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The question is from my complexity-theory course.

Explain the concept of polynomial reduction between problems and explain how, and under what circumstances, lower bound and upper bound problems can be determined.

My attempt:

a problem $A$ can be polynomial reduced to $B$ if given an instance $a:A$ an istance $b:B$ can be built such that $a$ is true and $b$ is true.

A decision problem $P_1$ is Karp-reducible to a problem $P_2$ ( $P_1 \leq_m P_2) %$ if and only if exists an algorithm $R$ such that it transforms every instance $x \in I_{P_1}$ if and only if $y \in > I_{P_2}$. $R$ is the Karp-reduction from $P_1$ to $P_2$

One particular case of Karp-reducibility is the polynomial Karp-reducibility:

$P_1$ is polynomial Karp-reducible to $P_2$ ( $P_1 \leq^p_m P_2$) if and only if $P_1$ is Karp-reducible to $P_2$ and the reduction $R$ is an algorithm that runs in polynomial time.

In most cases the complexity of a solution given a particular problem isn't known. For example when we have a huge gap between the lower bound and upper bound. A tipycal situation could be the case of problems when their best lower bound known is $\Omega(n\log n)$ or $\Omega(n^2)$, however the most efficient algorithm has $O(c^n)$ complexity, for $c>1$. In those case the above concepts could be important tools in order to find the complexity relation to different problems.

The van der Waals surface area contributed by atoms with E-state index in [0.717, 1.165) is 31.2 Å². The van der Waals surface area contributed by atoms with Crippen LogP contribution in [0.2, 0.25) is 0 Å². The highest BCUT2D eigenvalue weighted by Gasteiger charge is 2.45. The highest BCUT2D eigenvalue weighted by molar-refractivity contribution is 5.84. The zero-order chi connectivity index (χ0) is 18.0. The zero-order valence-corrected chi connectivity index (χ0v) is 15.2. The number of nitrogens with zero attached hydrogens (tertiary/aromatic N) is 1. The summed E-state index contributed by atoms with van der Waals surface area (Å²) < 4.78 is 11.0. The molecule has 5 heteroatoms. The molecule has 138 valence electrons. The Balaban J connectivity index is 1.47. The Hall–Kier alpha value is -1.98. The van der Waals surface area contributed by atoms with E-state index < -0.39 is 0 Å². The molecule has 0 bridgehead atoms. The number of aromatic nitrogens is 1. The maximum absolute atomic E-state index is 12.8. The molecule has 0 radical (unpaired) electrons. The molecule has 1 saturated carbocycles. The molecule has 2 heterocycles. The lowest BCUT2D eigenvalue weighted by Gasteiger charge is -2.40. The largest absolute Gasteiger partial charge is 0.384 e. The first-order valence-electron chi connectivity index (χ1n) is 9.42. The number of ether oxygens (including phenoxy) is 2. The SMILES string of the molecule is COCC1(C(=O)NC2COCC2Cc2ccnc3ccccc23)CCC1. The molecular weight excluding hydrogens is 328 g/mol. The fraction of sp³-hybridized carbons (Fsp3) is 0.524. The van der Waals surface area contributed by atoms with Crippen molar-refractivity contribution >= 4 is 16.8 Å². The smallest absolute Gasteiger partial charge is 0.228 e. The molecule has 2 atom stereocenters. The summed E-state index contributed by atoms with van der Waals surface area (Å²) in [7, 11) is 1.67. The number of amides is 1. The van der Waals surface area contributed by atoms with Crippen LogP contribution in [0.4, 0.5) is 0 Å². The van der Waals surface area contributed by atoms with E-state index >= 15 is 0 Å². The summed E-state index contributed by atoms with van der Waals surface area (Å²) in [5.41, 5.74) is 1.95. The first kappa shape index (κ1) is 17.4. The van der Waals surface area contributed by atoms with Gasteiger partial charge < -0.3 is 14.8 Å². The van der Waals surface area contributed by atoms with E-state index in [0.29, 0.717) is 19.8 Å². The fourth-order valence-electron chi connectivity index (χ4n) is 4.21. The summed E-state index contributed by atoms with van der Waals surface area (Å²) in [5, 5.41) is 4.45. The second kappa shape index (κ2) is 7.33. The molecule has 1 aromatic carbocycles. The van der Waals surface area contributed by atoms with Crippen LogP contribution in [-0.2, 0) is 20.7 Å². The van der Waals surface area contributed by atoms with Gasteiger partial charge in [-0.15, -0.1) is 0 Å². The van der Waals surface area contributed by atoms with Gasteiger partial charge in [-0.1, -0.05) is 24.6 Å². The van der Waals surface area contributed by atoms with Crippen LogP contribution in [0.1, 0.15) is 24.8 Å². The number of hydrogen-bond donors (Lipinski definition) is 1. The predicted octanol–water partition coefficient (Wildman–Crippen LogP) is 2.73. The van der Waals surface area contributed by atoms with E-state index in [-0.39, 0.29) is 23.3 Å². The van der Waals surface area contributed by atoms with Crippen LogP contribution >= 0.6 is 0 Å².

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  • $\begingroup$ You need to give a little more context and detail about your reasoning. As it is now, the question in impossible to answer. $\endgroup$ – Raphael Sep 3 '17 at 18:10
  • $\begingroup$ @Raphael just added more context and my attempt to solve the question. $\endgroup$ – Nick Sep 3 '17 at 19:55
  • $\begingroup$ Thanks for the edit! Hint: consider different directions of reduction. $\endgroup$ – Raphael Sep 3 '17 at 19:57
  • $\begingroup$ We discourage "please check whether my answer is correct" questions, as only "yes/no" answers are possible, which won't help you or future visitors. See here and here. Can you edit your post to ask about a specific conceptual issue you're uncertain about? As a rule of thumb, a good conceptual question should be useful even to someone who isn't looking at the problem you happen to be working on. If you just need someone to check your work, you might seek out a friend, classmate, or teacher. $\endgroup$ – D.W. Sep 4 '17 at 4:50

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